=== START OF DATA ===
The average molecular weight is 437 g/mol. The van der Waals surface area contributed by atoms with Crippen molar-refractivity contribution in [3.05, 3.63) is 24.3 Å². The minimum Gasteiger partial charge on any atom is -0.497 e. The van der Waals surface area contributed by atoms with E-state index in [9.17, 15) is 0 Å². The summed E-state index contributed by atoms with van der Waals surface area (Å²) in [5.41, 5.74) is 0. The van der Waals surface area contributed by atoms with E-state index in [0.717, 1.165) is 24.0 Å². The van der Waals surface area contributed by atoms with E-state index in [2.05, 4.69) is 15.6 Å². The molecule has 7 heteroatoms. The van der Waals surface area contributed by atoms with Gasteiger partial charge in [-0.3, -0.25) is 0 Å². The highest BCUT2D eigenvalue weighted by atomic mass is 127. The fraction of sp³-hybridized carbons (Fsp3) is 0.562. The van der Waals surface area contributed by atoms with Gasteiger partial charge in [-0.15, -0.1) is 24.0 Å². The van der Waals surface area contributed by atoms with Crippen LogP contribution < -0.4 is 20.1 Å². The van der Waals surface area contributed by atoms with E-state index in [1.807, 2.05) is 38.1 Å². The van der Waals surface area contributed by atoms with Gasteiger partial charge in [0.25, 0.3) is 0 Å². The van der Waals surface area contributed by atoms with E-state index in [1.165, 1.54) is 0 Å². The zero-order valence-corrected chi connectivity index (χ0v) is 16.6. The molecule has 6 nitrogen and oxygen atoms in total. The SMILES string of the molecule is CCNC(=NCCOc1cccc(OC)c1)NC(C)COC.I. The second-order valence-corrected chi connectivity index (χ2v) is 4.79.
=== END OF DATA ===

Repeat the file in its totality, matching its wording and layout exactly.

The average molecular weight is 437 g/mol. The van der Waals surface area contributed by atoms with Crippen molar-refractivity contribution in [3.05, 3.63) is 24.3 Å². The minimum Gasteiger partial charge on any atom is -0.497 e. The van der Waals surface area contributed by atoms with E-state index in [9.17, 15) is 0 Å². The summed E-state index contributed by atoms with van der Waals surface area (Å²) in [5.41, 5.74) is 0. The van der Waals surface area contributed by atoms with E-state index in [0.717, 1.165) is 24.0 Å². The van der Waals surface area contributed by atoms with E-state index in [2.05, 4.69) is 15.6 Å². The molecule has 7 heteroatoms. The van der Waals surface area contributed by atoms with Gasteiger partial charge in [-0.3, -0.25) is 0 Å². The highest BCUT2D eigenvalue weighted by atomic mass is 127. The fraction of sp³-hybridized carbons (Fsp3) is 0.562. The van der Waals surface area contributed by atoms with Gasteiger partial charge in [-0.15, -0.1) is 24.0 Å². The van der Waals surface area contributed by atoms with Crippen LogP contribution < -0.4 is 20.1 Å². The van der Waals surface area contributed by atoms with E-state index in [1.807, 2.05) is 38.1 Å². The van der Waals surface area contributed by atoms with Gasteiger partial charge in [0.25, 0.3) is 0 Å². The van der Waals surface area contributed by atoms with E-state index in [1.165, 1.54) is 0 Å². The zero-order valence-corrected chi connectivity index (χ0v) is 16.6. The molecule has 6 nitrogen and oxygen atoms in total. The SMILES string of the molecule is CCNC(=NCCOc1cccc(OC)c1)NC(C)COC.I. The second-order valence-corrected chi connectivity index (χ2v) is 4.79.